Back in the 1980s and 1990s, most U.S. owners purchased a Hyundai because it was the only new vehicle they could afford.

It was either a Hyundai or a used car.Hyundai Motor America Inc.'s own internal research dubbed these buyers “captive resentfuls.”

Today, Hyundai is the darling of the U.S. auto industry. Following a 1990s' bumpy patch, when quality issues plagued the brand, U.S. sales have skyrocketed 344% since 1998.

Last year, Hyundai blew past Volkswagen of America Inc. to become the nation's fourth-biggest importer, selling 400,221 vehicles to VW's 302,686. This year, it is poised to surpass the 2003 figure, and by 2006 it may sell half a million vehicles here.

With an expanding lineup and its 5-year/60,000-mile (96,558 km) warranty still going strong after six years, Hyundai is the one auto maker the Big Six are keeping an eye on.

The Tucson compact cross/utility vehicle unveiled to the media in Portland, OR, is encouraging further scrutiny.

The new Tucson is aimed directly at Ford Motor Co.'s Escape, the top-selling CUV in the U.S., as well as the Honda CR-V and Toyota RAV4. Some 64% of early sales came from buyers trading in other brands, with Ford or Toyota models each accounting for 20% of trade-ins, while some 13% swapped a Honda for a Tucson, says Hyundai.

Not surprising: Hyundai's second CUV is a lot of vehicle for — relatively speaking — not a lot of money. Beginning at $17,499 sans destination and handling, it is nearly $2,500 less than the '05 Escape ($19,995) and $3,000 less than CR-V ($20,510).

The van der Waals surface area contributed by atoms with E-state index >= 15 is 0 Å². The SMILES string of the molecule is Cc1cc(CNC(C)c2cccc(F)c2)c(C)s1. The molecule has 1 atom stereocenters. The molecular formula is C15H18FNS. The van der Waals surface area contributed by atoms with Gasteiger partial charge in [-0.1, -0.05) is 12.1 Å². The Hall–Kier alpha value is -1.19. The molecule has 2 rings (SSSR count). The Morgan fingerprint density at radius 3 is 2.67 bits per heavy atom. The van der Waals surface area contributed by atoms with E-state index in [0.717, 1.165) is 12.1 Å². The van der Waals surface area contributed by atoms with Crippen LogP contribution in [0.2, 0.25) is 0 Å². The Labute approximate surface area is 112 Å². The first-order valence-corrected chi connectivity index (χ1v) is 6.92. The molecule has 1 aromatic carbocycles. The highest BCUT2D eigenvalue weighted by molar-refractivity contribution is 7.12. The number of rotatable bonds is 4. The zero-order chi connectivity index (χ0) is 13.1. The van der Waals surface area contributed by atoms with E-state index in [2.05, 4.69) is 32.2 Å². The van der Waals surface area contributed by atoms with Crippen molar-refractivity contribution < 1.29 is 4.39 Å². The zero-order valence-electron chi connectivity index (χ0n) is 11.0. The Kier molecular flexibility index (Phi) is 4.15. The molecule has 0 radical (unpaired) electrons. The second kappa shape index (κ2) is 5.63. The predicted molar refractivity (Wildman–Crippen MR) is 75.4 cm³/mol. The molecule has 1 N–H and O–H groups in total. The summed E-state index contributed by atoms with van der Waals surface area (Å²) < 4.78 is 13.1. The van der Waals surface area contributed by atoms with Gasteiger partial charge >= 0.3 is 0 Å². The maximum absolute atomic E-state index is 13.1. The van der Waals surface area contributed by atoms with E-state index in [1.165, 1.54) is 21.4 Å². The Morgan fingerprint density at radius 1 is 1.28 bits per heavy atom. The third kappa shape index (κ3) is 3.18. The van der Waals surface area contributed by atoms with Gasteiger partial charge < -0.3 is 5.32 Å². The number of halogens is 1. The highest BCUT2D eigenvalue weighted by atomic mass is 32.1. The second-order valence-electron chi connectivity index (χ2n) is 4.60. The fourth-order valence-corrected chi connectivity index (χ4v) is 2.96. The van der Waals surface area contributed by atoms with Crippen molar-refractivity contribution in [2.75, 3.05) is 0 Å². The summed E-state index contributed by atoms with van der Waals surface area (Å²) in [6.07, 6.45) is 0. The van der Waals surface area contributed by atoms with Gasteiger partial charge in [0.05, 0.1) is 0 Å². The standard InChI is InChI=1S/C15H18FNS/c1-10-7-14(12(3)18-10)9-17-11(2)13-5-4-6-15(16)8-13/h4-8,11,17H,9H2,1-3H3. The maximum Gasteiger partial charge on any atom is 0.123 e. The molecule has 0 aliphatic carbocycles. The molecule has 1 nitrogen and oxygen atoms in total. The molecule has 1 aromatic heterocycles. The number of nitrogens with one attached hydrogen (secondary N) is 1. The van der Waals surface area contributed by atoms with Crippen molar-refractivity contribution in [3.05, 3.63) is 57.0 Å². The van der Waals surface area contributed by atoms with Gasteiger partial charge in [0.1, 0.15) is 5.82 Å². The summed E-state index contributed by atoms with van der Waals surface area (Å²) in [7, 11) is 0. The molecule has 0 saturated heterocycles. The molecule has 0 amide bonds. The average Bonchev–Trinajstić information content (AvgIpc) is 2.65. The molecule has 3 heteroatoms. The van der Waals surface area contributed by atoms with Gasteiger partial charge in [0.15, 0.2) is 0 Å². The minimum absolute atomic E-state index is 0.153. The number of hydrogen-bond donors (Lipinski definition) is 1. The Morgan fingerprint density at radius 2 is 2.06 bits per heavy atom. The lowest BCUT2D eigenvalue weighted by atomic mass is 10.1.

The Tucson, with its optional 2.7L SOHC V-6 mated to a 4-speed Shiftronic automatic gearbox, is an appealing and well-appointed package. The standard content and features found on this sub-$20,000 model is an industry first in the U.S., says Hyundai.

Standard features include six airbags (including side curtain and seat-mounted side bags), 4-channel antilock disc brakes with electronic brake-force distribution, traction control, power windows, power door locks and mirrors, remote keyless entry with alarm, heated side mirrors, heated windshield wiper rests and 6-speaker AM/FM/CD stereo system.

The real kicker: All Tucsons come standard with anti-skid electronic stability control (from South Korean safety supplier Mando Corp.). The Honda CR-V also has a standard stability-control system, as does the RAV4, which begins at $18,550, and the feature is sure to expand to other CUV models in coming years.

ESC thankfully was not tested on the rain-soaked Oregon highways.

However, the standard front-wheel-drive GLS model was more than adequate when climbing the wet, twisty mountain roads and even performed nicely on a challenging off-road course.

Optional for the entry-level GL and mid-level GLS models, and standard on the LX, is BorgWarner Inc.'s Electronic InterActive Torque Manage-ment all-wheel-drive system, which can send 99% of torque to the front wheels. But if road conditions change, some 50% of available power can be automatically apportioned to the rear.